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Cancer Lett. 2003 May 15;194(2):139-54.

Biochemical aspects of telomerase function.

Author information

1
Department of Medical Biophysics, Ontario Cancer Institute, University of Toronto, 620 University Avenue, Rm. 932, Ontario M5G 2C1, Toronto, Canada. leah@uhnres.utoronto.ca <leah@uhnres.utoronto.ca>

Abstract

Arthur Kornberg "never met a dull enzyme" (For the Love of Enzymes: The Odyssey of a Biochemist, Harvard University Press, 1989) and telomerase is no exception. Telomerase is a remarkable polymerase that uses an internal RNA template to reverse-transcribe telomere DNA, one nucleotide at a time, onto telomeric, G-rich single-stranded DNA. In the 17 years since its discovery, the characterization of telomerase enzyme components has uncovered a highly conserved family of telomerase reverse transcriptases that, together with the telomerase RNA, appear to comprise the enzymatic core of telomerase. While not as comprehensively understood as yet, some telomerase-associated proteins also serve crucial roles in telomerase function in vivo, such as telomerase ribonudeoprotein (RNP) assembly, recruitment to the telomere, and the coordination of DNA replication at the telomere. A selected overview of the biochemical properties of this unique enzyme, in vitro and in vivo, will be presented.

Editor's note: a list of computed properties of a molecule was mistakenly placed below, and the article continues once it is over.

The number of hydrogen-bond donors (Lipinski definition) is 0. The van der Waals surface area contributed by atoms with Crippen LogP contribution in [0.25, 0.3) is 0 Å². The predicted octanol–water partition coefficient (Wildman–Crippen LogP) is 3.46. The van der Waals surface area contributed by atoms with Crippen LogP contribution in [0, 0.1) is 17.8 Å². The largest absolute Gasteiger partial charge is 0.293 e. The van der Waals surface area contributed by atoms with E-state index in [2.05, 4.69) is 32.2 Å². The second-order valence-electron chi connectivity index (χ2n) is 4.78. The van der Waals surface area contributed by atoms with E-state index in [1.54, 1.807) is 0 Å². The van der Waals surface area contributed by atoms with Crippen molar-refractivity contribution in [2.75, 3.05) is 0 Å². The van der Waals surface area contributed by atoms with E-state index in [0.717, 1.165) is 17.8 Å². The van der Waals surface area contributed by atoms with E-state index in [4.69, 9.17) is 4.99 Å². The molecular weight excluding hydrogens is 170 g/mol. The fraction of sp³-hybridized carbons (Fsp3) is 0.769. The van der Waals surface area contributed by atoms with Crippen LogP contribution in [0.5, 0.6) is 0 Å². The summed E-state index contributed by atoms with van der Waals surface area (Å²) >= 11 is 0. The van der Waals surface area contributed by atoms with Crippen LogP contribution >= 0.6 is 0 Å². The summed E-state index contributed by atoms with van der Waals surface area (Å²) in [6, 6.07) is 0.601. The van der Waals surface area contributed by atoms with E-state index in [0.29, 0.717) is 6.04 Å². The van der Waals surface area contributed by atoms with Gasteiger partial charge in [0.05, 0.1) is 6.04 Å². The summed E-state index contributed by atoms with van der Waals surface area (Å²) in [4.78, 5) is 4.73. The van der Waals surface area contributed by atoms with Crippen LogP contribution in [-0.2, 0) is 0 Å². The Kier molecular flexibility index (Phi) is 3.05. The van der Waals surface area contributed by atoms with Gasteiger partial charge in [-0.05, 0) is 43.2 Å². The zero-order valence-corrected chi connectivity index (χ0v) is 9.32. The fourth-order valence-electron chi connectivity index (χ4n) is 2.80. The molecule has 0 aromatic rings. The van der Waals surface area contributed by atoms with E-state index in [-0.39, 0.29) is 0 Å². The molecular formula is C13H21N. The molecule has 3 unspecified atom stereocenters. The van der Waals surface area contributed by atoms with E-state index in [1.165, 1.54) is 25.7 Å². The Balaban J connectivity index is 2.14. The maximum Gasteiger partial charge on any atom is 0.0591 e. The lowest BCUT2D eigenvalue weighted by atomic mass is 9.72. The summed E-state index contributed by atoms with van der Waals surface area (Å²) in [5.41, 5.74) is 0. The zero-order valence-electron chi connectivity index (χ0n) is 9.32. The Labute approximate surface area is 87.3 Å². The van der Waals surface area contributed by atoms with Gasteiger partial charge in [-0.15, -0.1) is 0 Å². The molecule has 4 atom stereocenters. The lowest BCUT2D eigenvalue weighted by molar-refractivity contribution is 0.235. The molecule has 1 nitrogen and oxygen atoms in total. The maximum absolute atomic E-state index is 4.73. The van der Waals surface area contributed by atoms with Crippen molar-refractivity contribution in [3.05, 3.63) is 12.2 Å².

PMID:
12757972
DOI:
10.1016/s0304-3835(02)00701-2
[Indexed for MEDLINE]

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